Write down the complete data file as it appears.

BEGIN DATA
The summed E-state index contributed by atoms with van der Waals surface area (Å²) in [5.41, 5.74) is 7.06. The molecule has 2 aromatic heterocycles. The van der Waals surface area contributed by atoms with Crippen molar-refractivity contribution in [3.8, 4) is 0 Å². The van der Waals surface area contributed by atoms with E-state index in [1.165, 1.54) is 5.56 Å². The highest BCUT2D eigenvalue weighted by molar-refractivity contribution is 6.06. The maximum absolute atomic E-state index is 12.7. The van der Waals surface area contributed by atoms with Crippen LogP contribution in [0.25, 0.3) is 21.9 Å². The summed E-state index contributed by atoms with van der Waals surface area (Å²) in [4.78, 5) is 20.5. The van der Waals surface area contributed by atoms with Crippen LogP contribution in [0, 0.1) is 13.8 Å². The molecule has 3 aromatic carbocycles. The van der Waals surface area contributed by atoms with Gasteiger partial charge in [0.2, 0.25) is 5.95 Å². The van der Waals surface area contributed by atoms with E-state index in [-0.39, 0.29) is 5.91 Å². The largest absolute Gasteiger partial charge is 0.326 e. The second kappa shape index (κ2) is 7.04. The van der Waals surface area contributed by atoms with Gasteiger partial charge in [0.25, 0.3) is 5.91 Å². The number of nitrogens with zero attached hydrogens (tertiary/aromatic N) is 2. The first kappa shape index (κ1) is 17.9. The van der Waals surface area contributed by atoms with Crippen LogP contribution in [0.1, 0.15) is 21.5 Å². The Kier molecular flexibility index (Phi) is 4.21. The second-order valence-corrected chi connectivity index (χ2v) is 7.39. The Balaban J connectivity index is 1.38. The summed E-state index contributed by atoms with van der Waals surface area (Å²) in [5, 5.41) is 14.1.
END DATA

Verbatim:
The summed E-state index contributed by atoms with van der Waals surface area (Å²) in [5.41, 5.74) is 7.06. The molecule has 2 aromatic heterocycles. The van der Waals surface area contributed by atoms with Crippen molar-refractivity contribution in [3.8, 4) is 0 Å². The van der Waals surface area contributed by atoms with E-state index in [1.165, 1.54) is 5.56 Å². The highest BCUT2D eigenvalue weighted by molar-refractivity contribution is 6.06. The maximum absolute atomic E-state index is 12.7. The van der Waals surface area contributed by atoms with Crippen LogP contribution in [0.25, 0.3) is 21.9 Å². The summed E-state index contributed by atoms with van der Waals surface area (Å²) in [4.78, 5) is 20.5. The van der Waals surface area contributed by atoms with Crippen LogP contribution in [0, 0.1) is 13.8 Å². The molecule has 3 aromatic carbocycles. The van der Waals surface area contributed by atoms with Gasteiger partial charge in [0.2, 0.25) is 5.95 Å². The van der Waals surface area contributed by atoms with E-state index in [-0.39, 0.29) is 5.91 Å². The largest absolute Gasteiger partial charge is 0.326 e. The second kappa shape index (κ2) is 7.04. The van der Waals surface area contributed by atoms with Gasteiger partial charge in [0.25, 0.3) is 5.91 Å². The number of nitrogens with zero attached hydrogens (tertiary/aromatic N) is 2. The first kappa shape index (κ1) is 17.9. The van der Waals surface area contributed by atoms with Crippen LogP contribution in [0.1, 0.15) is 21.5 Å². The Kier molecular flexibility index (Phi) is 4.21. The second-order valence-corrected chi connectivity index (χ2v) is 7.39. The Balaban J connectivity index is 1.38. The summed E-state index contributed by atoms with van der Waals surface area (Å²) in [5, 5.41) is 14.1.